Stop Making Excuses and Start Making Changes
Change is difficult especially when you are comfortable. Sometimes it’s not even that you are comfortable you just prefer the devil you know over taking a risk that might make you more uncomfortable.
Thinking back I remember what it was like for me when I evaluated potential changes that might improve my health. I can’t even remember how many times someone suggested a change to me that I ignored or made excuses to avoid… changes that I now wish I’d made sooner.
It was easier not to make changes. It was easier to stay put rather than to take a risk. I might feel worse. It might be difficult. I might not like it. The truth is that I just wasn’t ready to make the changes because I didn’t feel bad enough yet. However, when you finally reach the point where you don’t believe you can feel worse, there’s no longer a risk attached to change.
So, why do we make these excuses? Why do we try to rationalize avoiding change that is likely for the best? Because it’s much easier to stay in the comfort zone than risk what changes might bring. I threw out so many excuses when people gave me rational arguments for change. The truth is that they were just that – excuses. None of them were real. Here are a few that I seemed to rely on most often.
- “I Can’t do it” – The truth is that I could and I did. These days I realize that when I say “I can’t do it” when it comes to change, what I really mean is that I don’t want to do it. I try to be much more honest with myself and others now.When I find myself saying “I can’t do it”, I stop and ask myself “Am I really unable to do that or do I just not want to?”. there are certainly things that my illnesses prevent me from doing or that aren’t in my best interest, and I need to acknowledge those, but I also need to be honest with myself and question whether I’m avoiding something simply because I just don’t want to do it.
- “It’s good for them, but it won’t work for me” – It’s so easy to believe that others are the exception to the rule. This is one that I relied on a lot when I considered various lifestyle and diet changes that could (and eventually did) help me improve my health. I see this excuse quite a bit as well.When those of us who are unwilling to try drastic changes see others improve as a result of those same changes we have to either a) try those same changes or b) rationalize why it worked for them but wouldn’t for us. The truth is that we don’t know if it will work for us until we give it a try, but it’s a whole lot easier to just rationalize why it wouldn’t work even if we did.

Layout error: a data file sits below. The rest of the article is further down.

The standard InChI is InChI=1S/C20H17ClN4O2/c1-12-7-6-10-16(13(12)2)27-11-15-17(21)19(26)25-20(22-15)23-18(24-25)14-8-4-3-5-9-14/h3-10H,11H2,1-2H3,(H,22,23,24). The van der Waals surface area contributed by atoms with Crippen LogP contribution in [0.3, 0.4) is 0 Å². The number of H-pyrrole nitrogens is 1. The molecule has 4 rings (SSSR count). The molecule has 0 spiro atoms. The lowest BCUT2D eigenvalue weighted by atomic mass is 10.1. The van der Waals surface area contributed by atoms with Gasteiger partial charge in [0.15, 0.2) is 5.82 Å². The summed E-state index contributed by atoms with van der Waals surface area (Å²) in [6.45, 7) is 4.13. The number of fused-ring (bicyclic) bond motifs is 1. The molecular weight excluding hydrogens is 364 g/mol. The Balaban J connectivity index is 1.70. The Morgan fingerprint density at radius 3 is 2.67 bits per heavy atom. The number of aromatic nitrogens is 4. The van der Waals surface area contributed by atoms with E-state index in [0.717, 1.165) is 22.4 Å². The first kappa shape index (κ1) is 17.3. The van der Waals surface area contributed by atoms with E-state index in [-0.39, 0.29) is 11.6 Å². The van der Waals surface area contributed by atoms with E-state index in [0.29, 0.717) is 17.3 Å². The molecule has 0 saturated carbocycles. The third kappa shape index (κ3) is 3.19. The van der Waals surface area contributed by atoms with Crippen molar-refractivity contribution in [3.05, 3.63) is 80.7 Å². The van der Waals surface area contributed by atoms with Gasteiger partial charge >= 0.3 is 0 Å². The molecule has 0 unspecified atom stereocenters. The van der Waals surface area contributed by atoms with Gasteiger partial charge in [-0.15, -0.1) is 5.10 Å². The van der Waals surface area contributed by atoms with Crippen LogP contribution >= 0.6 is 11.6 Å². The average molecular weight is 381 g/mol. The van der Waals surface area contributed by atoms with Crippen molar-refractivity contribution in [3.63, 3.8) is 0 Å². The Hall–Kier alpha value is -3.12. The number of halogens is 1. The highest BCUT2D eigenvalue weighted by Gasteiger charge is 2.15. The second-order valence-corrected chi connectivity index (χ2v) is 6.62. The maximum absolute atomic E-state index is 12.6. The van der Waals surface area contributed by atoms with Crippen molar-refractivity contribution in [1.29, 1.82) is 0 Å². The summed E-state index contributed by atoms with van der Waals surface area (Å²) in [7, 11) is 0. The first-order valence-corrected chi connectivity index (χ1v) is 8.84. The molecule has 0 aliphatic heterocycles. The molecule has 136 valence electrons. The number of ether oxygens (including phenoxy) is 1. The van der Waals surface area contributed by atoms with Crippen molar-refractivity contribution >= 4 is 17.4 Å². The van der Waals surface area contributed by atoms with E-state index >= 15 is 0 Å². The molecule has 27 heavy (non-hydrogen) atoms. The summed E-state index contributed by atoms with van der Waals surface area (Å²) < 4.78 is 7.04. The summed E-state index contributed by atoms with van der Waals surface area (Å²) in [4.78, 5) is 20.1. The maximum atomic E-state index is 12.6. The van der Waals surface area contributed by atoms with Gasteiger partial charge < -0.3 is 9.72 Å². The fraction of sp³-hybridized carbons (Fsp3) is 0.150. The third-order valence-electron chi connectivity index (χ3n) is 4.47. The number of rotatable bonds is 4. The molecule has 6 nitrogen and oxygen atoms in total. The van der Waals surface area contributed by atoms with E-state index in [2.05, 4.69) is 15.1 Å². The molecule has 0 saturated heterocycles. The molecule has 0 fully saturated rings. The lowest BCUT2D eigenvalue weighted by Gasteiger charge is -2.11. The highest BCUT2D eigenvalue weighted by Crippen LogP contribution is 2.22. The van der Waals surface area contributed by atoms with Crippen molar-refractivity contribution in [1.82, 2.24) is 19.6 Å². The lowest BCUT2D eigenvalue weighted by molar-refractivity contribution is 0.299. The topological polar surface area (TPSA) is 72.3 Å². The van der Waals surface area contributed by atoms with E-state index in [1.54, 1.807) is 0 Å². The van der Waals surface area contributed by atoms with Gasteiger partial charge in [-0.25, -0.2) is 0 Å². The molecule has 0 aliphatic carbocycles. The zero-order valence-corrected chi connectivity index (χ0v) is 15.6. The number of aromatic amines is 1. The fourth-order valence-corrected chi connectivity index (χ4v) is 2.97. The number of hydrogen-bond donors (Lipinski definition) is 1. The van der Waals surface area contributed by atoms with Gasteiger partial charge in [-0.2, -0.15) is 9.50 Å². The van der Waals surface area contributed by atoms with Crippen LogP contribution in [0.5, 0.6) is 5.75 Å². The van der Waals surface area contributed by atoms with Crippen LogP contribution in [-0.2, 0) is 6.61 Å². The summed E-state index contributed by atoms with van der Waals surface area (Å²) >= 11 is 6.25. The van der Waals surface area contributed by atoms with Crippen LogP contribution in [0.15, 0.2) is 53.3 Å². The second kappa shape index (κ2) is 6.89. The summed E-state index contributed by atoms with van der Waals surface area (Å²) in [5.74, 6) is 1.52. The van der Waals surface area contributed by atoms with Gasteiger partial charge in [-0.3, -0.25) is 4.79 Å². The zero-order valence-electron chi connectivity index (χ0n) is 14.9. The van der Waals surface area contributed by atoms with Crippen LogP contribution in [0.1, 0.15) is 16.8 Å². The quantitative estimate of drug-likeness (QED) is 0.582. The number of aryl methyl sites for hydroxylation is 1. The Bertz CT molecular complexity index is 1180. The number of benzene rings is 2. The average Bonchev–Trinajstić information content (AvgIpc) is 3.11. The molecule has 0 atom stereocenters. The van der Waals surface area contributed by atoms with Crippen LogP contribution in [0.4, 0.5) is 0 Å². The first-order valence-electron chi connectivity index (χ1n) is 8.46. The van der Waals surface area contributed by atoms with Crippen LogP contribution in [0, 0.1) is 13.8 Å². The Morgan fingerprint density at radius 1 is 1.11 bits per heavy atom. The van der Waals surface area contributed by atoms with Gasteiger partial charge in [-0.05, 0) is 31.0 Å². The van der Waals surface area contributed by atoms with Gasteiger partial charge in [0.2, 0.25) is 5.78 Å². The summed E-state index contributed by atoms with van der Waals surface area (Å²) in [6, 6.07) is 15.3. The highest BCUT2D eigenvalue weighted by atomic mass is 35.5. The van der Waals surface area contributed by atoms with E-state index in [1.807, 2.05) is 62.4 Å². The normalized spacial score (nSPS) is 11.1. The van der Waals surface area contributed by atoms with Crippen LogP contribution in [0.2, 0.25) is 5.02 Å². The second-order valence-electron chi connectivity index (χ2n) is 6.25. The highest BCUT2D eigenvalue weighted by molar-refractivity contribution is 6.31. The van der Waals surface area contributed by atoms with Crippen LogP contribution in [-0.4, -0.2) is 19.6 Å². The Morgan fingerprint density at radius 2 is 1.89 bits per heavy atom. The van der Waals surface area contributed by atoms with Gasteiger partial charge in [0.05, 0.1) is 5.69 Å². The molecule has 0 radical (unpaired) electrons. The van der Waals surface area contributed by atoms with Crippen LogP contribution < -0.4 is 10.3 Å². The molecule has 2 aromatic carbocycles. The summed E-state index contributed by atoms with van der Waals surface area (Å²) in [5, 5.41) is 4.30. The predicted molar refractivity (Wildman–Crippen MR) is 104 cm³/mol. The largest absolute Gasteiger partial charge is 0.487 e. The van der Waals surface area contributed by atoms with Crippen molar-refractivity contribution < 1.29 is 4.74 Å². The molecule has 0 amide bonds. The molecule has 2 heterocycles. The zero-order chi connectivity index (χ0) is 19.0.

- “I’ve had to give up so much already, I can’t live without…..” – I felt this way and I’ve seen this excuse so many times I’ve lost count. It’s true when you live with chronic illness you have to give up a LOT. Often we are forced to give up certain foods in order to take certain meds, we give up time with friends, going out, and other activities because we don’t have the energy.But, what if giving up one thing meant that we were able to regain some of those others? That’s how it was for me. I gave up gluten (and that is no small thing) but in exchange I gained so much energy and reduced my pain so much that I was able to get my life back. Occasionally, you’ll still hear me say I’ll never give up chocolate… so I totally know what you mean.
These are just three of the excuses that I commonly hear given for avoiding changes that could help improve someone’s health or situation in some way. Don’t let excuses rule your life. Take charge, take action, make new positive choices, and get your life back.
Instead of saying I can’t do it, ask yourself if you really can’t or if you are just unwilling. Instead of assuming it won’t work for you, give it a try. Instead of focusing on what you’ve already given up, focus on what you could get back. Stop making excuses and start making changes.